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dc.contributor.advisorAlkadhi, Karim A.
dc.creatorAlhaider, Ibrahim
dc.date.accessioned2012-09-27T15:54:56Z
dc.date.available2012-09-27T15:54:56Z
dc.date.created2010-05
dc.date.issued2012-09-27
dc.date.submittedMay 2010
dc.identifier.urihttp://hdl.handle.net/10657/ETD-UH-2010-05-31
dc.description.abstractStudy objectives: Accumulating evidence has shown that caffeine and sleep deprivation have opposing effects on learning and memory; therefore, this study was undertaken to provide a detailed account of the effect of chronic, low-dose caffeine treatment on the deleterious effects of sleep loss on hippocampus-dependent learning and memory. Experimental design: We investigated the effects of chronic (4 weeks) caffeine treatment (0.3 g/l in drinking water) on memory impairment in acutely (24 hr) sleep-deprived rats. Sleep deprivation was induced using the modified multiple platform model. The effects of caffeine on sleep deprivation-induced hippocampus-dependent learning and memory deficits were studied using three approaches: learning and memory performance in the radial arm water maze task; electrophysiological recordings in the Cornu Ammonis (CA1) and dentate gyrus (DG) regions of the hippocampus; and western blot analysis to measure the levels of memory- and synaptic plasticity-related signaling molecules. Results: Our results showed that chronic caffeine treatment prevented impairment of hippocampus-dependent learning, short-term memory and early phase- long-term potentiation (E-LTP) of the CA1 and DG areas in the sleep-deprived rats. In correlation, caffeine treatment prevented a sleep deprivation-associated decrease in the basal levels of phosphorylated calcium/calmodulin-dependent protein kinase II (P-CaMKII) and brain-derived neurotrophic factor (BDNF). In addition, caffeine treatment of sleep-deprived rats increased the levels of P-CaMKII during the expression of E-LTP. The results also showed that chronic caffeine treatment prevented the impairment of long-term memory and late phase-LTP (L-LTP) in the CA1 and DG regions of the sleep-deprived rats. Additionally, caffeine treatment prevented a sleep deprivation-associated decrease in the basal levels of the phosphorylated cAMP response element binding protein (P-CREB) as well as total CREB. Treating sleep-deprived rats chronically with caffeine enables multiple high frequency stimulation to increase the levels of P-CREB during L-LTP expression. Conclusions: The results suggest that long-term use of a low dose of caffeine protects against the harmful changes in the basal levels of P-CaMKII, P-CREB and BDNF associated with sleep deprivation and as a result contributes to the revival of hippocampus-dependent learning and memory as well as LTP in the CA1 and DG regions.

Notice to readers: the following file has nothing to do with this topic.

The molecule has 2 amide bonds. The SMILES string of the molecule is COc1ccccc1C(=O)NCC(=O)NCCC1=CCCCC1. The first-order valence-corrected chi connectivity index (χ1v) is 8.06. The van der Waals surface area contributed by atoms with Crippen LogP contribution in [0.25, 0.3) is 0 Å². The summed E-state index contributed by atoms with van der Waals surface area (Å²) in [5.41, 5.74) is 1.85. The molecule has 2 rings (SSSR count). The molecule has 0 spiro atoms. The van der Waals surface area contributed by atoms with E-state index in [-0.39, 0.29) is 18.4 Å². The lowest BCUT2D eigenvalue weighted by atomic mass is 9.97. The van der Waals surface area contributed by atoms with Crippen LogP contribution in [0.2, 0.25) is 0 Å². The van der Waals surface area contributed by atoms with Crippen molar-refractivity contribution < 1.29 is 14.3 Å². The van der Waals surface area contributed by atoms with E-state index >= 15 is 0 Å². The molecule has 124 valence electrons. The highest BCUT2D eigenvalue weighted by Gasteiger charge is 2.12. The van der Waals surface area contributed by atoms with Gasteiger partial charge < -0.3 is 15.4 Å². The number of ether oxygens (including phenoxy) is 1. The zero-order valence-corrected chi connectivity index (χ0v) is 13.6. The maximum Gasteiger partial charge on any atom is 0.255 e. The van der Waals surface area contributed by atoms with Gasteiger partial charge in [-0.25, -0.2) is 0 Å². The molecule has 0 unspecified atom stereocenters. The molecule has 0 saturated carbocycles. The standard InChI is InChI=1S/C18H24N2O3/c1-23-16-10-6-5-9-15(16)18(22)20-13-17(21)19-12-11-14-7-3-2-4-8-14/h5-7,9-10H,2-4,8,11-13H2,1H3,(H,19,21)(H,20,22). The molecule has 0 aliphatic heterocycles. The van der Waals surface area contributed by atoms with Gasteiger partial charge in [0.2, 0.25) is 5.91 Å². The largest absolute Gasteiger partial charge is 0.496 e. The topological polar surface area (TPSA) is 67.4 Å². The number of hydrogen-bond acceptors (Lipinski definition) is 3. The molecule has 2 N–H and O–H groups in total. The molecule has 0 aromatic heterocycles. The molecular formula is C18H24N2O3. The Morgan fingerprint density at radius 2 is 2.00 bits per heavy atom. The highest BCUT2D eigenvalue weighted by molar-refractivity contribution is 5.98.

dc.format.mimetypeapplication/pdf
dc.language.isoeng
dc.subjectcaffeine
dc.subjectsleep deprivation
dc.subjectmemory
dc.subjecthippocampus
dc.subjectlong-term potentiation
dc.subjectspatial memory
dc.subjectCREB
dc.subjectCaMKII
dc.subjectCA1 area
dc.subjectDG area.
dc.titleTHE PROTECTIVE EFFECTS OF CHRONIC CAFFEINE TREATMENT ON THE COGNITIVE FUNCTION AND SYNAPTIC PLASTICITY IN ACUTE SLEEP DEPRIVATION
dc.date.updated2012-09-27T15:55:03Z
dc.identifier.slug10657/ETD-UH-2010-05-31
dc.type.materialtext*
dc.type.genrethesis*
thesis.degree.namePharmacology (Ph.D.)
thesis.degree.levelDoctoral
thesis.degree.disciplinePharmacology
thesis.degree.grantorUniversity of Houston
thesis.degree.departmentPharmacological and Pharmaceutical Sciences
dc.contributor.committeeMemberLau, Vincent
dc.contributor.committeeMemberHussain, Tahir
dc.contributor.committeeMemberLeasure, J Leigh
dc.contributor.committeeMemberAleisa, Abdulaziz


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